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See also: hotspot and Hotspot



Alternative formsEdit


hot spot (plural hot spots)

  1. A place notable for a high level of activity or danger.
    • 2010, Thomas [Ellis] Joiner[, Jr.], Myths about Suicide, Cambridge, Mass.: Harvard University Press, →ISBN, page 154:
      For instance, Toronto's Bloor Street Viaduct was, alas, a suicide hotspot – in fact, it was second only to the Golden Gate Bridge in terms of the number of bridge-related suicides.
    • 2013 November 27, Emily Jane O'Dell, “Deep cover [print version: International Herald Tribune Magazine, 2013, page 47]”, in The New York Times[1], archived from the original on 9 December 2013:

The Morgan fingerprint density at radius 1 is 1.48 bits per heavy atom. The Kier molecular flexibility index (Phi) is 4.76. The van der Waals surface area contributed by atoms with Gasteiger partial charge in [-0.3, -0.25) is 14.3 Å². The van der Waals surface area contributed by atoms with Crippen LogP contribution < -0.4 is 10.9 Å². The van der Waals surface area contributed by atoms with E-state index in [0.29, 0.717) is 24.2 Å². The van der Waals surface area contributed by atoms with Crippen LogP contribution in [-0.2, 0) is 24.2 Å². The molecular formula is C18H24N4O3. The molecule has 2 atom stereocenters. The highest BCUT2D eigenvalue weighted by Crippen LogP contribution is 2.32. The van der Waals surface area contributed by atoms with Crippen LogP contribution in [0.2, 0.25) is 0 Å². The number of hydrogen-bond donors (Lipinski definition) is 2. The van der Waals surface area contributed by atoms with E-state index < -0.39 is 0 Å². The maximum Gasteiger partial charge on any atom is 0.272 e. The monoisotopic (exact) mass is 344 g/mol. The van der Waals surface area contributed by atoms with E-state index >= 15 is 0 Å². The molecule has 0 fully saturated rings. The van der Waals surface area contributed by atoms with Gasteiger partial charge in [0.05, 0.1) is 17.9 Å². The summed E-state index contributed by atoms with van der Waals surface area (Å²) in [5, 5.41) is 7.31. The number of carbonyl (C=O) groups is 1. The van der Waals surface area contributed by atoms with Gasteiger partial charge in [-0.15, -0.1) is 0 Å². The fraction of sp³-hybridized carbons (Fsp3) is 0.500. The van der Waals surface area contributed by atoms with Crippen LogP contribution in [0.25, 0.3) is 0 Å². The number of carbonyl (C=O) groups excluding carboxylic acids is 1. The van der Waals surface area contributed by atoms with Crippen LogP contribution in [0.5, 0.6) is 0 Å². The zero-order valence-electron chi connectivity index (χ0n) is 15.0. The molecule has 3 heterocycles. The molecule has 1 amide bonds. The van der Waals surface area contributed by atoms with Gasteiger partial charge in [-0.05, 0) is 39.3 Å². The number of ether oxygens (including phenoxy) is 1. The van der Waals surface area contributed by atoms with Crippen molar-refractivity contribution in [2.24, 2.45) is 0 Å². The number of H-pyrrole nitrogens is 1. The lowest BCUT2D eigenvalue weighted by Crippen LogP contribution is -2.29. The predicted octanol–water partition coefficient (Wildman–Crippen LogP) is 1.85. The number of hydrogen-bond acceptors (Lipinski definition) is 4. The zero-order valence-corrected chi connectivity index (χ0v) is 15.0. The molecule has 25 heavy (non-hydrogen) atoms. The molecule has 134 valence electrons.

I might never have learned my name or met my birth family if I hadn't ended up in the hospital in Rhode Island in 2007, after traveling to a trifecta of malaria hotspots: Mali, Egypt and Colombia.
    1. A dangerous place of violent political unrest.
    2. An area of radioactive contamination.
    3. A lively and entertaining place, such as a nightclub.
  2. (computing) A part of an application that consumes a significant amount of execution time.
  3. (computing, graphical user interface) Part of a control that responds dynamically as the user moves the pointer over it, as for example in an image map.
  4. (computing, networking) A location in which WiFi Internet access is available.
  5. (genetics) The region of a gene in which there is higher than normal rate of mutation.
  6. (planetology, geology) The surface manifestation of a plume that rises from deep in the celestial body's mantle.



  • (location with WiFi Internet access): notspot